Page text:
Frontloaded vs Backloaded settings
There is, in my opinion, a mild schism (among the major schisms) in the OSR regarding setting construction: Greyhawk and Blackmoor get shat upon for being “vanilla D&D” or “generic” while a revolving cast of flavor-of-the-month settings that describe themselves as “weird” or “gonzo” are held up as masterpieces. I care not for your reviews of published settings but rather wish to extrapolate on my own meditations.
First, “frontloaded settings” must be defined, as their existence is dualistic with backloaded settings. These are settings that are strange and outre from the very outset, possibly even from character creation or even the introduction: McKinney’s Carcosa, noisms’ Yoon-Suin, or Gibbons’ Bx Mars are what I consider to be good examples of such types of settings. The worlds are alien; cultures are weird; demi-humans are either replaced or deleted; science, pseudo-science, and science fiction cast a shadow over them. They are testaments to creative genii, yet their own alien novelty forms a barrier to play: Of what use dungeon delves and GP when most of Carcosa languishes at a neolithic level? What of crab-man’s inhumanity to man? What if I don’t want to play someone who’s naked all the time?
The solution is pretty obvious: “Just change it.” Or rather “(you, the referee, can) just change it.” Which is true, but this puts all the burden on the referee AND undermines the whole reason for using a published setting in the first place (so the referee doesn’t have to do the hard work).
Now, there are “backloaded settings”, sometimes called “generic” settings: The ones with the kings and knights and castles and orcs and dragons and not-quite-medieval civilizations. This is where Gygax’s Greyhawk and Arneson’s Blackmoor started. But they didn’t end there: They changed, they EVOLVED based on player decisions (some of those players even being the creators themselves!). Those historical timelines have some referee-created trivia but the important parts are all because of player actions.
But even then, Blackmoor and Greyhawk weren’t as vanilla as claimed, there were aliens and magic apocalypses and weird shit. To go full D&Dcore, turning everything into the same diluted and flavorless melange, is something you can do with WOTC D&D or a host of other alleged competitors, and should be avoided. The balance is between the two, I think, vanilla enough to facilitate immediate player engagement but with sufficient indelible weirdness from the referee’s own mind to add excitement. But above all, the referee must be willing to allow the EVOLUTION of his setting based on player actions.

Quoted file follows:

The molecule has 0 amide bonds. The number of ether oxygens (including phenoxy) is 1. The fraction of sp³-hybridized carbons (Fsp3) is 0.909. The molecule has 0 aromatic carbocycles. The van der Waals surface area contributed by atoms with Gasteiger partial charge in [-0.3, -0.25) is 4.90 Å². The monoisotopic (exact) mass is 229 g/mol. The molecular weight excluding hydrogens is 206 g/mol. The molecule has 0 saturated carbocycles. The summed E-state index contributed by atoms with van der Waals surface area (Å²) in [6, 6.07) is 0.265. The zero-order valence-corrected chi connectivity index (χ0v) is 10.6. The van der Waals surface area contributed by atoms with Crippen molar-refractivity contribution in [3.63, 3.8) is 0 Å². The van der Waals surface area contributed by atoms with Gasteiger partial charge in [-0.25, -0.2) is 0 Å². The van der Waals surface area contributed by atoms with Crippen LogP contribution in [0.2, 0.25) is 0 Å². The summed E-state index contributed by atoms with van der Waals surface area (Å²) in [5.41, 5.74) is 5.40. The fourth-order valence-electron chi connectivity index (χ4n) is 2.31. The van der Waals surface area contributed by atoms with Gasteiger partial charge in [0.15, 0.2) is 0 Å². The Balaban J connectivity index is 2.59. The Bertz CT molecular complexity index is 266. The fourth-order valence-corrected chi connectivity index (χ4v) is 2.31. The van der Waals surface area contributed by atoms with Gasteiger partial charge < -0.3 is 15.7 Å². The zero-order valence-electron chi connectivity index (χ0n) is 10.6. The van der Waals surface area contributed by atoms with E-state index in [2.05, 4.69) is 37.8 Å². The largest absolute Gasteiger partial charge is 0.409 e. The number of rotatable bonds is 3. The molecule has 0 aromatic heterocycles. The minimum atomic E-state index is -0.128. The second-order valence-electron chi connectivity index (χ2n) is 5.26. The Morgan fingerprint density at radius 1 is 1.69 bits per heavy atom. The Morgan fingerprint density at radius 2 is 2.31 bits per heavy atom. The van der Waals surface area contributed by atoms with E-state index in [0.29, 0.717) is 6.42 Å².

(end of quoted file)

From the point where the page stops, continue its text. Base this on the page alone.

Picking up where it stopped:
Player Agency vs Setting Integrity
The previous point rolls into this one. I recall many years ago, WOTC had a regular online advice column called Jedi Counseling for their Star Wars RPG (at the time, the Revised edition, which was also technically my first RPG), written by one Sarli. A flustered GM laid out the situation: The game was set at roughly the same time as A New Hope (0 BBY or Space Year 1977) and his party had decided to punch in the coordinates for Yavin IV (the big Rebel base in the climax) for unspecified reasons. Sarli’s solution was to have them wind up at the fake Rebel base named early in the film or arrive at the actual base after the Death Star had been blown up and the Rebels fled. Why did this GM even need to ask what to do? Why did Sarli reply with that? Because if the party got there and killed Luke or seduced Leia or jumped in X-Wing and blown up the Death Star or awakened Sith ghosts (press F for the pre-Disney EU) then they wouldn’t be playing a Star Wars game anymore, they’d be playing a Star Wars AU fanfic game because the setting changed irreversibly (if/until time travel became canon). It’s the tightrope you walk with established settings, especially those derived from media: The group wants to play in the setting but if changes are allowed then, sooner or later, they will no longer being playing in the setting.
But I believe this problem extends beyond published settings into homebrew settings. This is, I think, the root of the old “you shouldn’t stat gods because the PCs will kill them” mindset, not some true ideological take on the nature of divinity but a pre-emptive petulance about the players not appreciating the hard work that the GM making these (unnecessarily) complex characters.
Player agency, the ability for the players to freely act, goes hand-in-hand with consequences. Yes, the party can jump to Yavin IV and TRY murk Luke, but how will they cope with both the Rebels and Papa Vader seeking vengeance? They can storm Olympus and TRY kill every god in the place while stealing all the loot, but how do they deal with the things the Olympians were keeping under control? Give the players a rope and see if they tangle (or hang) themselves . . . or someone else.